My morning commute was made particularly exciting today by something I hate – a texting driver. As I negotiated Auckland’s ferocious rush hour traffic, it became increasingly obvious that the driver in front of me - bumbling along at 30km/h in a car with a prominent yellow P plate – was typing a lengthy reply to a friend or family member as they continually glanced up and down between the road ahead and the contents of their smartphone.
Texting whilst driving is without doubt one of the few things I can’t stand in our continuously connected world.
Ten years of motorbiking around London taught me that texting drivers are a road safety nightmare as they fail to observe fellow road users whilst updating their social status. The law, both here in New Zealand and in other countries around the world, has thankfully been updated to reflect this menace and has been matched by a range of road safety campaigns targeting texters. Even the mobile operators have tried to offer services that divert calls to voicemail to block the temptation to take a call whilst at the wheel.
It’s this combination of Engineering (voicemail services), Enforcement (fines and policing) and Education (shocking video campaigns) – the three E’s – that has shaped modern awareness programmes. When the three are combined, some good can often be seen to result.
How do you change behaviour?
This morning I read an interesting story in the UK media suggesting that iWatches and smartwatches may be the next range of devices to tempt us mere mortals into bad behaviour behind the wheel.
“An iWatch has the potential to be just as distracting as any other smartphone device – indeed more so if you have to take your hand off the wheel and your eyes off the road to interact with it.”
You can already hear car horns blaring when the motorist waiting for a green light at the front of a queue of traffic is too engaged with their mobile, reading the contents of their email before pulling into the work car park.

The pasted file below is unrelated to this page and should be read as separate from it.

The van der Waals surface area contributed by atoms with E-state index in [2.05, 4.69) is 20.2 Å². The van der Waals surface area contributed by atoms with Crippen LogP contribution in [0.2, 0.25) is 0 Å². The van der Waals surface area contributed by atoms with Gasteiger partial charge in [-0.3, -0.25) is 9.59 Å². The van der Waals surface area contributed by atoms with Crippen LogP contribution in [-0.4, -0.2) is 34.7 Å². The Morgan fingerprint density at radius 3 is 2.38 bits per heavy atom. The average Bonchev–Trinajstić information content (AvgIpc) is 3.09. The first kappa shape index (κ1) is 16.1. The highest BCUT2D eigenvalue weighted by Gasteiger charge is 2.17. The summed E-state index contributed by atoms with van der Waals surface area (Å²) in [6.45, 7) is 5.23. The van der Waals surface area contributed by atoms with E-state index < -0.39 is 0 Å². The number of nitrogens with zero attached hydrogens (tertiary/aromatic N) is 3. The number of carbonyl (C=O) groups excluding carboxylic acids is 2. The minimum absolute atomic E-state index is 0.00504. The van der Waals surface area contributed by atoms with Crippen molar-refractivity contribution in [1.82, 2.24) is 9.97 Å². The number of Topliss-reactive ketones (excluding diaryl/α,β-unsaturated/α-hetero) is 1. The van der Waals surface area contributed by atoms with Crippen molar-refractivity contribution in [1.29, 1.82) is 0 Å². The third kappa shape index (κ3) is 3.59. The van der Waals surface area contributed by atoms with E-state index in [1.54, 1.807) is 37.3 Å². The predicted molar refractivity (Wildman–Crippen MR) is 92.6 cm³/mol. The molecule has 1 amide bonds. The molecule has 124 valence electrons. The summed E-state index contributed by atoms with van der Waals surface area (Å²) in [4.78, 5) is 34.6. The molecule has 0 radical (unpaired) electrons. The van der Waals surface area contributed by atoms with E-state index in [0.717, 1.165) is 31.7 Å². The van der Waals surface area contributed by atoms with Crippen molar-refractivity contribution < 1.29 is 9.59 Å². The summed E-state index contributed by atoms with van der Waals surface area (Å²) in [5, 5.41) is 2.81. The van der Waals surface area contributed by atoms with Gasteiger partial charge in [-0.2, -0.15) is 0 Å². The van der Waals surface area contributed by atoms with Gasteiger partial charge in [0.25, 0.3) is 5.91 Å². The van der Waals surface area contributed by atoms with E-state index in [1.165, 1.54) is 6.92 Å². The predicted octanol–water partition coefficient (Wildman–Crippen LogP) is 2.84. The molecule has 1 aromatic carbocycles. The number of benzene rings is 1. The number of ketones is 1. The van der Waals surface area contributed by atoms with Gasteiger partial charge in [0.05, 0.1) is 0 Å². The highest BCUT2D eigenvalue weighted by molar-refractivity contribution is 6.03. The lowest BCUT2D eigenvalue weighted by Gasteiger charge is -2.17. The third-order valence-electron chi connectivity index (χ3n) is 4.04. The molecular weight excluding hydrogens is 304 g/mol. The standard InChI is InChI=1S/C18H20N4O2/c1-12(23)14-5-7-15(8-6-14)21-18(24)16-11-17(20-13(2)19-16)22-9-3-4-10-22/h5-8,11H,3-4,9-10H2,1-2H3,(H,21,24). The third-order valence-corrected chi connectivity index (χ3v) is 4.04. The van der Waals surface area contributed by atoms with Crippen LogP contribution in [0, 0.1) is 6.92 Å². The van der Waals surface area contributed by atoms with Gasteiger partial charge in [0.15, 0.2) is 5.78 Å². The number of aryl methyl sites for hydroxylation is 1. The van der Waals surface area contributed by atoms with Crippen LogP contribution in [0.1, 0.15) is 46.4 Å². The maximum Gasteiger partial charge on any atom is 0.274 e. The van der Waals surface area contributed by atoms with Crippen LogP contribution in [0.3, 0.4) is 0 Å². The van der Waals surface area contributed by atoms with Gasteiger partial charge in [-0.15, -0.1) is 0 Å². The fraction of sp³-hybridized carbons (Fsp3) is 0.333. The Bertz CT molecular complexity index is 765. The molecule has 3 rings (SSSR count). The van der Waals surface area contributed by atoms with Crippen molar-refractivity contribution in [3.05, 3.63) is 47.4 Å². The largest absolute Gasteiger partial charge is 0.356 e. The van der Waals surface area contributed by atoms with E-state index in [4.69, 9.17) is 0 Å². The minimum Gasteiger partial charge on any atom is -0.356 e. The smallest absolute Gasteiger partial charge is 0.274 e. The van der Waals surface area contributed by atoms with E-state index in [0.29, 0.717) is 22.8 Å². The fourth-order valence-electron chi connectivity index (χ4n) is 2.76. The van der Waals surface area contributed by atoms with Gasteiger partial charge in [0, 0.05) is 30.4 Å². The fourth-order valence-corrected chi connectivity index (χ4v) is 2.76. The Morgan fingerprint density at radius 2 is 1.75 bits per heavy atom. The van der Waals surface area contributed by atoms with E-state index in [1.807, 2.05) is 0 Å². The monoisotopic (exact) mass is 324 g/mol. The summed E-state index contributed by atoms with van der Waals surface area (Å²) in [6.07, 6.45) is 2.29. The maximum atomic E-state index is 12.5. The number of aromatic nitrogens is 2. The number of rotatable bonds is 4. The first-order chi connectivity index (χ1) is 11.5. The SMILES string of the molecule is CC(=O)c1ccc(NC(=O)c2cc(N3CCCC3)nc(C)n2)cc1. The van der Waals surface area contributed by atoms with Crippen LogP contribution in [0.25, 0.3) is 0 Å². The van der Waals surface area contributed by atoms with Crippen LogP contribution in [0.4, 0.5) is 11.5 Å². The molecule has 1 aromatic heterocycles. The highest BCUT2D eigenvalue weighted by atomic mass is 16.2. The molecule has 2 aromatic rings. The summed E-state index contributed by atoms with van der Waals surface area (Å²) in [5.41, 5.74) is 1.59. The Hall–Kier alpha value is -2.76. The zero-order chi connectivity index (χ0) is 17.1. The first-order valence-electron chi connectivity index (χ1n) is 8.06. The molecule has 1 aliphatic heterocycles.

Just imagine what it will be like when we’re all wearing Dick Tracy style smart watches that are coupled to in-car entertainment set-ups rivalling the cockpit of a 747?
Stephen Turvil from motoring.co.uk makes an important point though when discussing this ‘threat’:
despite the wealth of technology at their fingertips the majority of motorists recognise it is their primary responsibility to look through the windscreen. Pressing buttons and staring at screens is secondary. To these people, smart watches and smartphones pose no threat. Okay so a device beeps and flashes. So what? Ignore it. Simply concentrate on staying safe. If a motorist lacks self control a device can be switched-off or locked in the boot. Drivers – once we exclude the actions of others and/or rotten luck – are as safe as they want to be.
Responsibility thus lies with the individual to take adequate steps to ensure their own safety and the safety of others sharing the road.
The same could be said of online safety and security – an individual’s response to digital challenge which eventually becomes the social norm could see many of the current issues affecting Kiwis resolved.
Returning to the motoring analogy, remember back to the days when nobody wore seat belts? A generation later and the three E’s have played their part in driving society’s adoption of the seat belt as a compulsory preventative measure to increase safety. Imagine then if internet users (and network owners and device manufacturers) were equally compelled to adopt similar simple and easy steps to protect computers against malware?
The Most Popular Time for Online Porn?
Mondays at NetSafe are always busy. Being a non-profit we don’t offer a 24/7 service and calls to our free helpline are diverted to voicemail over the weekend, usually resulting a large backlog by the time 8am Monday comes.
Over the last year, ransomware has always reared its ugly head on a Monday morning as many ‘recreational surfers’ browsing adult content sites find their unpatched computer is infected, locked up and/or the data encrypted after a quick visit to a decidedly dodgy website. That’s not to say, of course, that ransomware is delivered only by adult websites and putting in place security controls is key.
Downloading that video codec or browser plugin to watch the clip of your choice is always a bad idea and some adult websites can harbour nasty ‘droppers and downloaders’ (malware attack kits) just waiting to infect your computer using one of many potential security vulnerabilities.
Porn it would seem, according to statistics just released from one of America’s most popular adult video websites, is popular all year round, whatever the season.
Before giving in to that desire for 9 minutes and 53 seconds of carnal pleasure, checking your computer is secure and upgrading your browser to the latest version (never mind switching to private mode) could well pay dividends. And potentially cut the number of calls to NetSafe on a Monday too.